Microsoft Forefront UAG 2010 makes DirectAccess feasible


UAG 2010 addresses many of the shortcomings of DirectAccess

Microsoft’s Forefront Unified Access Gateway 2010 addresses many of the shortcomings of the company’s new always-on remote connectivity solution, Direct-Access, providing sorely needed measures of performance and availability scaling, global management and backward compatibility to help move Direct-Access beyond mere pilot projects to actual deployment on real networks.

I tested DirectAccess last October, ( and found that the product (which is baked into Windows 7 Enterprise and Ultimate on the client side, as well as Windows Server 2008 R2) made for an interesting and effective pilot project. However, its lack of scale, global manageability and backward OS compatibility on both the client and server sides would effectively limit its usefulness on most live domains and networks. Into the breach steps UAG, which addresses each of those concerns. Administrators who install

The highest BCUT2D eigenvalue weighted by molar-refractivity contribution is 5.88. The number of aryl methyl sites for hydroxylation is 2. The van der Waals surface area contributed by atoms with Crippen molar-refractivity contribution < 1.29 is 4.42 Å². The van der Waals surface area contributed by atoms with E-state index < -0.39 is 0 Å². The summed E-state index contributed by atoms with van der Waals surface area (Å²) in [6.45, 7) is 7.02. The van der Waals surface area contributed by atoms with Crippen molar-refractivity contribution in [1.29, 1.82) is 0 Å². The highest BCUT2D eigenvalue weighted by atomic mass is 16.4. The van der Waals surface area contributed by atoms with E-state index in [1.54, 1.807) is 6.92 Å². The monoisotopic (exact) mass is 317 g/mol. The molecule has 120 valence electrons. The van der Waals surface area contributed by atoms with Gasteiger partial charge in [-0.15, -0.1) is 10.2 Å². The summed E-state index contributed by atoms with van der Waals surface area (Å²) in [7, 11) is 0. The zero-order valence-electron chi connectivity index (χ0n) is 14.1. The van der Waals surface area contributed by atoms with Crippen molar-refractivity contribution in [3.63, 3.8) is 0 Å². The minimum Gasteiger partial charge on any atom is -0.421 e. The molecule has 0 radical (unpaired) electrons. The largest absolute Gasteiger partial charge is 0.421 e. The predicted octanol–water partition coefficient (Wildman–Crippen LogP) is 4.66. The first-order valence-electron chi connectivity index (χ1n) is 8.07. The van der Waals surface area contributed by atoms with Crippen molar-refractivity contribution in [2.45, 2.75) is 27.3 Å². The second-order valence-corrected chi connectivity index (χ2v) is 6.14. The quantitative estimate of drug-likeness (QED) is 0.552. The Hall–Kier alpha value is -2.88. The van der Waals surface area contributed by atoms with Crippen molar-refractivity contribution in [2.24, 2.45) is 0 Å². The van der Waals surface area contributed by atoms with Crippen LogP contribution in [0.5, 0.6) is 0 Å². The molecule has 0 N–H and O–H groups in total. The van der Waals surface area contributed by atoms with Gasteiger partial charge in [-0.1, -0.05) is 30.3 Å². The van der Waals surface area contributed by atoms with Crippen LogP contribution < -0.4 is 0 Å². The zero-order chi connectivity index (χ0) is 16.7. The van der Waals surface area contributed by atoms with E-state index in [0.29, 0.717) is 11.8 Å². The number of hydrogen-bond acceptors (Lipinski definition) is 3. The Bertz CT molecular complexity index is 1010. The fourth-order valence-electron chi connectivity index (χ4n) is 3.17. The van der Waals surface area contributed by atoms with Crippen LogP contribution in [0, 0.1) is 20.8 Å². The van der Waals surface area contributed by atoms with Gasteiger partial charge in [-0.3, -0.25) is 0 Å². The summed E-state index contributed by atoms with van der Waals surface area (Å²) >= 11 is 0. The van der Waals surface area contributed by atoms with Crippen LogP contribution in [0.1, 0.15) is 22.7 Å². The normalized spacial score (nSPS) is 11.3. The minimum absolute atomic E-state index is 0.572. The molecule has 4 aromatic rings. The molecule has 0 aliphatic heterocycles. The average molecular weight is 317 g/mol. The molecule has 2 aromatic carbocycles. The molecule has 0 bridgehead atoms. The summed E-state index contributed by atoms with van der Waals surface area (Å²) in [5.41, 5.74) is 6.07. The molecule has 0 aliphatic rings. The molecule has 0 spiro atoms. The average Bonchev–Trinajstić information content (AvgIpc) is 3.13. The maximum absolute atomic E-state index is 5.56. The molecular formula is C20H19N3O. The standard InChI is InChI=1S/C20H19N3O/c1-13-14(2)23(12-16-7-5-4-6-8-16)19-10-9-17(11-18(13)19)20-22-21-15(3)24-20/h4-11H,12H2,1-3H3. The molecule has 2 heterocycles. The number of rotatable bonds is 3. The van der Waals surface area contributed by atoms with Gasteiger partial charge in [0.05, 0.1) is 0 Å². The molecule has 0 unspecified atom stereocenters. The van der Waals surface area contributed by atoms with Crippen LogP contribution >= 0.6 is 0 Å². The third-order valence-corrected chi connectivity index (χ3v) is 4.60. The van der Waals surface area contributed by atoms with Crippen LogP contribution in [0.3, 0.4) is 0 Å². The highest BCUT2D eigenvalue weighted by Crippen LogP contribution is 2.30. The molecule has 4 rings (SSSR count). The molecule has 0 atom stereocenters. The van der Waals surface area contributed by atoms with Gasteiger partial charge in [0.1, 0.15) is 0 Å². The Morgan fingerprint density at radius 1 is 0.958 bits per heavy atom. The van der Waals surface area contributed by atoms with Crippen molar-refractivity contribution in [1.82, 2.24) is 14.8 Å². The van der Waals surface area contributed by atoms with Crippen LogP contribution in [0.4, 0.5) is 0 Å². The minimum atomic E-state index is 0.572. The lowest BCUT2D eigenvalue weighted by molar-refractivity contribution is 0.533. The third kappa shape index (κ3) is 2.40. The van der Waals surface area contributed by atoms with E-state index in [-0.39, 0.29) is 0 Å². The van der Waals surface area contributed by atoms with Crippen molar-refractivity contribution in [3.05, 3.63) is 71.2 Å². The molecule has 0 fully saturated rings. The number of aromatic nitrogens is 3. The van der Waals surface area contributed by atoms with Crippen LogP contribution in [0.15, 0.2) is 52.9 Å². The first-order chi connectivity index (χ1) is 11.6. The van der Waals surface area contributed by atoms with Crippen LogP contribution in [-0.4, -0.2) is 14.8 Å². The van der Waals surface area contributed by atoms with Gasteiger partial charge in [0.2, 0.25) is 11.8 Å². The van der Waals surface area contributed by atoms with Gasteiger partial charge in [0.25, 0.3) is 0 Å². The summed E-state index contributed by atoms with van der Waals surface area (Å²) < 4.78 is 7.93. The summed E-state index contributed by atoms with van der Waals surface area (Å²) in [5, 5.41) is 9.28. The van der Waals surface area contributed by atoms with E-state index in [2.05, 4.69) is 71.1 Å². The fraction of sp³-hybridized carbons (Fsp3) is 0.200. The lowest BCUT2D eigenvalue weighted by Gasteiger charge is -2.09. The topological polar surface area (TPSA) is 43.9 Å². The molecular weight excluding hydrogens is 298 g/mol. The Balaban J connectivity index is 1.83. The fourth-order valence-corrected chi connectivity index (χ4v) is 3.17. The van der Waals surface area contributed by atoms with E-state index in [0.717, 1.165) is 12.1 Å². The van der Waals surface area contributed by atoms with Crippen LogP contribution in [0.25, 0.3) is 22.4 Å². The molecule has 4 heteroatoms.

UAG on each DirectAccess server in the network can scale DirectAccess management and performance beyond a single server by creating an array to aggregate all the servers. UAG’s NAT64 and DNS64 implementations provide DirectAccess connectivity to IPv4-only intranet servers and applications, while SSL (Secure Sockets Layer) VPN functionality provides access to remote clients using older operating systems or those not joined to the domain. For the purposes of this test, I focused on the enhancements to DirectAccess that UAG affords, and did not look at UAG’s SSL VPN implementation. Forefront UAG 2010, which started shipping in December, is licensed through Microsoft’s volume licensing program and requires both preserver licenses and CALs (Client Access Licenses). Each Forefront UAG server license costs $6,341 (which does not include the license cost for the underlying Windows Server 2008 R2 OS), while CALs (which can be purchased per user or per device) are $15 each. Large customers ordering more than 10,000 access licenses are eligible for a volume discount.

Making use of IPv6